Key words

Abscisic acid Chaparral Ceanothus thyrsiflorus Conductance Photosynthesis 


Unable to display preview. Download preview PDF.

Unable to display preview. Download preview PDF.


  1. Acherar M, Rambal S (1992) Comparative water relations of four Mediterranean oak species. Vegetatio 99–100:177–184Google Scholar
  2. Ball JT, Woodrow IE, Berry JA (1987) A model predicting stomatal conductance and its contribution to the control of photosynthesis under different environmental conditions. In: Biggins I (ed) Progress in photosynthesis research, vol IV.5. Proceedings of the VII International Photosynthesis Congress,o pp 221–224Google Scholar
  3. Bartels D, Schneider K, Terstappen G, Piatkowski D, Salamini F. (1990) Molecular cloning of abscisic acid-modulated genes which are induced during desiccation of the resurrection plantCraterostigma plantagineum. Planta 181:27–34Google Scholar
  4. Beyschlag W, Lange OL, Tenhunen JD (1986) Photosynthese und Wasserhaushalt vonArbutus unedo L. im Jahreslauf am Freilandstandort in Portugal. I. Tagesläufe von Photosynthese und Transpiration unter natürlichen Bedingungen. Flora 178:409–444Google Scholar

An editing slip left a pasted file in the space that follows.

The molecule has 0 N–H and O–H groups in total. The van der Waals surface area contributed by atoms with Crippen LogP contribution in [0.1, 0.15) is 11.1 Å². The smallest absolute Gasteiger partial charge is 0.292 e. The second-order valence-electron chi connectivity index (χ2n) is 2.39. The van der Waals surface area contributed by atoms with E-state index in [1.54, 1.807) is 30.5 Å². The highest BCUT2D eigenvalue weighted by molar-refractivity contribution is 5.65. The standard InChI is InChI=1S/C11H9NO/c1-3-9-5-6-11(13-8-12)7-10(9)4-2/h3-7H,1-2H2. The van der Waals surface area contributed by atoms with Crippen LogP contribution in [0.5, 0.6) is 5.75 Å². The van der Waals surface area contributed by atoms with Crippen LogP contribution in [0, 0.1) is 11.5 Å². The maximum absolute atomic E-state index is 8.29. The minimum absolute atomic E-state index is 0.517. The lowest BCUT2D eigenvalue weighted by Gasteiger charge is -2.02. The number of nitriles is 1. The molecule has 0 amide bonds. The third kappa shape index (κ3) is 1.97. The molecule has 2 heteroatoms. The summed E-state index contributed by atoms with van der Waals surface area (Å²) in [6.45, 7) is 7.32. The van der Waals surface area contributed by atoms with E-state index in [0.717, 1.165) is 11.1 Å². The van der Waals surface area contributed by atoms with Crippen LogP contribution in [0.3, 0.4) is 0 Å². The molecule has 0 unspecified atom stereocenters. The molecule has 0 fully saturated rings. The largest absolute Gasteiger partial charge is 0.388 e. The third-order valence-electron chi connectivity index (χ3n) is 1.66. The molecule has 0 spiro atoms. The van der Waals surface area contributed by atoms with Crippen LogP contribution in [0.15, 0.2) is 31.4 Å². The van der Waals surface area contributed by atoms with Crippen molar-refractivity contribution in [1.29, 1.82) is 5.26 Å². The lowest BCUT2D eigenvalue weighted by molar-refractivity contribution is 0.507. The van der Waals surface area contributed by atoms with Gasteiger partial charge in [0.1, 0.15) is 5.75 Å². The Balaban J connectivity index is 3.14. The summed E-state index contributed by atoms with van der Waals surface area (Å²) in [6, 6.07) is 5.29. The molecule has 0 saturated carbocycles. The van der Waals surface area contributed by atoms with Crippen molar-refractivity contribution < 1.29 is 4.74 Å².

5. Beyschlag W, Pfanz H, Ryel R (1992) Stomatal patchiness in Mediterranean evergreen sclerophylls; phenomenology and consequences for the interpretation of the midday depression in photosynthesis and transpiration. Planta 187:546–553Google Scholar
  6. Burschka C, Tenhunen JD, Hartung W (1983) Diurnal variations in abscisic acid content and stomatal response to applied abscisic acid in leaves of irrigated and non irrigatedArbutus unedo plants under naturally fluctuating environmental conditions. Oecologia 58:285–289Google Scholar
  7. Cowan, IR (1982) Regulation of water use in relation to carbon gain in higher plants. In: Lange OL, Nobel PS, Osmond CB, Ziegler H (eds), Encyclopedia of plant physiology, vol 12B. Physiological Plant Ecology. Springer, Berlin Heidelberg New York, pp 589–613Google Scholar
  8. Davies WJ, Zhang J (1991) Root signals and the regulation of growth and development of plants in drying soil. Annul Rev Plant Physiol Plant Mol Biol 42:55–76Google Scholar
  9. Gollan T, Schurr U, Schulze E-D (1992) Stomatal response to drying soil in relation to changes in xylem sap composition ofHelianthus annuus. 1. The concentration of cations, anions, amino acids in, and pH of, the xylem sap. Plant Cell Environ 15:551–559Google Scholar
  10. Hartung W, Davies WJ (1991) Drought induced changes in physiology and ABA. In: Davies WJ, Jones HG (eds) Abscisic acid. Bios, Oxford, pp 63–79Google Scholar
  11. Hartung W, Heilmeier H (1993) Stomatal responses to abscisic acid in natural environments. In: Jackson MB (ed) Interacting stresses on plants in a changing climate. (NATO-ASI series), Springer, Berlin Heidelberg New York, pp 525–541Google Scholar